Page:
A veteran journalist has urged the British Medical Association (BMA) not to compromise its position on end-of-life protections.
Former newspaper editor Charles Moore said patient trust will be seriously undermined if the doctors’ union abandons its opposition to legalising assisted suicide in the UK.
Union representatives are due to vote on whether the BMA should adopt a ‘neutral’ stance on assisted suicide at its annual meeting next week.
‘Do no harm’
Writing for The Daily Telegraph, Moore said the Hippocratic Oath bound doctors to “do no harm” and take “tremendous care” of their patients.
We cannot trust doctors if we think they do not mind harming us
Yet, he asked: “What are we supposed to think if the people who approach us in theatre scrubs bearing pills are professionally ‘neutral’ about whether it is part of their job to give us things to help kill us?”
Moore observed: “We cannot trust doctors if we think they do not mind harming us”.
Citing evidence from a BMA members’ survey last year, Moore said most doctors are not prepared to administer lethal drugs themselves if the law on assisted suicide changes.
He also noted that those “most strongly opposed” to doctors being allowed to prescribe lethal drugs are those working in palliative medicine.
“They already offer assisted dying in the proper sense of the term: they palliate, medically, the pain and suffering of terminal illness – often in hospices. They personally know how different it is to help people die from helping them kill themselves,” he added.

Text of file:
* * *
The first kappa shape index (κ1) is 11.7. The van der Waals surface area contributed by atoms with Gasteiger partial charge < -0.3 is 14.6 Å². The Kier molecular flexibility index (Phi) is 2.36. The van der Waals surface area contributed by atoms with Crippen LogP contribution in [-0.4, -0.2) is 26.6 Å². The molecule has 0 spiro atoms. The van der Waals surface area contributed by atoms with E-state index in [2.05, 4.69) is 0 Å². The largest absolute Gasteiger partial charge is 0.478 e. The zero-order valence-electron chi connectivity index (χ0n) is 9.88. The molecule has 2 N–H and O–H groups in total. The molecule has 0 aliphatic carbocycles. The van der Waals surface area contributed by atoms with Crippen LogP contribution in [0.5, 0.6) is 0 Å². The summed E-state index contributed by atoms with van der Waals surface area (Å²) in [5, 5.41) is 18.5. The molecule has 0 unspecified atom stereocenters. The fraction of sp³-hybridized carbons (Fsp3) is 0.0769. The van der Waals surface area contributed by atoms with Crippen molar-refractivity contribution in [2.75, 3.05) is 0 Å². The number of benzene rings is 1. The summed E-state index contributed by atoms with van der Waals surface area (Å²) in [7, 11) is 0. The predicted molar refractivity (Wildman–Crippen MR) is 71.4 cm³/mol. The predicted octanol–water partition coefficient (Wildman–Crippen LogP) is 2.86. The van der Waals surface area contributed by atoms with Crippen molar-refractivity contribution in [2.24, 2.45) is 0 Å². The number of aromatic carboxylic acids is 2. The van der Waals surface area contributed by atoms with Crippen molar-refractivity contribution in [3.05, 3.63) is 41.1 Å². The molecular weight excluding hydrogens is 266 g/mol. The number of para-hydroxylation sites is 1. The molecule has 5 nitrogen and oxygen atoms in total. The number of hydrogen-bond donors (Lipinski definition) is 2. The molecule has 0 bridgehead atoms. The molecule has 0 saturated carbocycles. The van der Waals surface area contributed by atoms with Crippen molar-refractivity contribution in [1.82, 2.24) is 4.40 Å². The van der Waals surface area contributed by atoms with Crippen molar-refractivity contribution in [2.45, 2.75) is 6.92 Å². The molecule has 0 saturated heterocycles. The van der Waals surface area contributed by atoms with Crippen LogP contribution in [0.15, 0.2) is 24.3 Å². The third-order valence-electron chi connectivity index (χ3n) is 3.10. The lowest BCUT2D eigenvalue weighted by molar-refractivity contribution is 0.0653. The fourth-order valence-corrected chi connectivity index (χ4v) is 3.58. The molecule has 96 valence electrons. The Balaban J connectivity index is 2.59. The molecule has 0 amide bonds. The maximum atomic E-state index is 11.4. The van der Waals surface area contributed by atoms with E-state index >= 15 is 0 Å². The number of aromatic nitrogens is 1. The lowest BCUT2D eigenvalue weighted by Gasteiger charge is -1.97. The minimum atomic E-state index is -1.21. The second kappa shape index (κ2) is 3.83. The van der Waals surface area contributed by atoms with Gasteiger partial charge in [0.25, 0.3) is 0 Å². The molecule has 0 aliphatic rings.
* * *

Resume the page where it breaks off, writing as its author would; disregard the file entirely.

Moore reported that a friend working as a palliative care doctor had told him: “Both patients and doctors are actually liberated by the ban on euthanasia.
“Many patients when afraid or suffering terribly have asked me, ‘Can you just kill me?’ The fact that I can respond with ‘absolutely not’ has meant that we have been able to work hard together on making them feel better.”
Commending the work of hospices, Moore said: “Just as maternity wards are almost sacred spaces because they support the beginning of life, so hospices are places of peace which respect its end.”
He added: “If there is less help to die well, more patients will feel suicidal. How dangerously easy it is to feel that to kill yourself is to lift a burden from society and the people who love you.”
How dangerously easy it is to feel that to kill yourself is to lift a burden from society and the people who love you
Baroness Meacher’s Assisted Dying Bill is set to be debated next month in the House of Lords. The Bill would enable those deemed to have less than six months to live to get help to kill themselves.
Moore said there is a “continuous, unrelenting global campaign” on assisted suicide.
He highlighted the fact that such Bills in Britain have been repeatedly rejected “when Commons and Lords confront the practical, professional and moral difficulties”, but warned that “each time the lobby brings it back”.
Under the current law in England, Wales and Northern Ireland, a person who intentionally encourages or assists the suicide or attempted suicide of another person commits an offence which carries a maximum prison sentence of 14 years.
In 2015, a Bill to remove current safeguards was soundly defeated in the House of Commons by 330 votes to 118.
In the same year, MSPs in the Scottish Parliament rejected Patrick Harvie’s Assisted Suicide (Scotland) Bill by 82 votes to 36.